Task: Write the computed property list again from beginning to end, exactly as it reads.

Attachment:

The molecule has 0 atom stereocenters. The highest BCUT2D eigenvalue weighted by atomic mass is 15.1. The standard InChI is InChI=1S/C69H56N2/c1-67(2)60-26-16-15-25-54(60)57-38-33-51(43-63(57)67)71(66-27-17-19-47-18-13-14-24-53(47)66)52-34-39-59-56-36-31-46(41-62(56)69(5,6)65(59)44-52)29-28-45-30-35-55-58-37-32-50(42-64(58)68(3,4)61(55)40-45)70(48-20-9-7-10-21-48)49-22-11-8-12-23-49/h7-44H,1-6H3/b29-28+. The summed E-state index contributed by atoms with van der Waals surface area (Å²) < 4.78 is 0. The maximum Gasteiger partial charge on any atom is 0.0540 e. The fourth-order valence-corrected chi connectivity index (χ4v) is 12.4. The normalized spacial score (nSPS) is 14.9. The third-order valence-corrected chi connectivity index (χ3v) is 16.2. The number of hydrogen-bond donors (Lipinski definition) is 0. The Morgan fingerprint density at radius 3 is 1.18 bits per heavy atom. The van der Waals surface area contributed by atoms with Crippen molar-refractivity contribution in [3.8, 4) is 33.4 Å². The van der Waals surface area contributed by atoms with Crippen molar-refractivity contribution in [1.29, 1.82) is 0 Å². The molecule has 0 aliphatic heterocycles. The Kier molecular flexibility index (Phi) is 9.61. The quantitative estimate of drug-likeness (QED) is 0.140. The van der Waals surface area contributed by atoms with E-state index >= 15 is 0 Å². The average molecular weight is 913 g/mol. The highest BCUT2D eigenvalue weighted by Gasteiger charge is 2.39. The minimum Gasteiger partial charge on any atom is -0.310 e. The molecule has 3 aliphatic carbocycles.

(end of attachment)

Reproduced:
The molecule has 0 atom stereocenters. The highest BCUT2D eigenvalue weighted by atomic mass is 15.1. The standard InChI is InChI=1S/C69H56N2/c1-67(2)60-26-16-15-25-54(60)57-38-33-51(43-63(57)67)71(66-27-17-19-47-18-13-14-24-53(47)66)52-34-39-59-56-36-31-46(41-62(56)69(5,6)65(59)44-52)29-28-45-30-35-55-58-37-32-50(42-64(58)68(3,4)61(55)40-45)70(48-20-9-7-10-21-48)49-22-11-8-12-23-49/h7-44H,1-6H3/b29-28+. The summed E-state index contributed by atoms with van der Waals surface area (Å²) < 4.78 is 0. The maximum Gasteiger partial charge on any atom is 0.0540 e. The fourth-order valence-corrected chi connectivity index (χ4v) is 12.4. The normalized spacial score (nSPS) is 14.9. The third-order valence-corrected chi connectivity index (χ3v) is 16.2. The number of hydrogen-bond donors (Lipinski definition) is 0. The Morgan fingerprint density at radius 3 is 1.18 bits per heavy atom. The van der Waals surface area contributed by atoms with Crippen molar-refractivity contribution in [3.8, 4) is 33.4 Å². The van der Waals surface area contributed by atoms with Crippen molar-refractivity contribution in [1.29, 1.82) is 0 Å². The molecule has 0 aliphatic heterocycles. The Kier molecular flexibility index (Phi) is 9.61. The quantitative estimate of drug-likeness (QED) is 0.140. The van der Waals surface area contributed by atoms with E-state index >= 15 is 0 Å². The average molecular weight is 913 g/mol. The highest BCUT2D eigenvalue weighted by Gasteiger charge is 2.39. The minimum Gasteiger partial charge on any atom is -0.310 e. The molecule has 3 aliphatic carbocycles.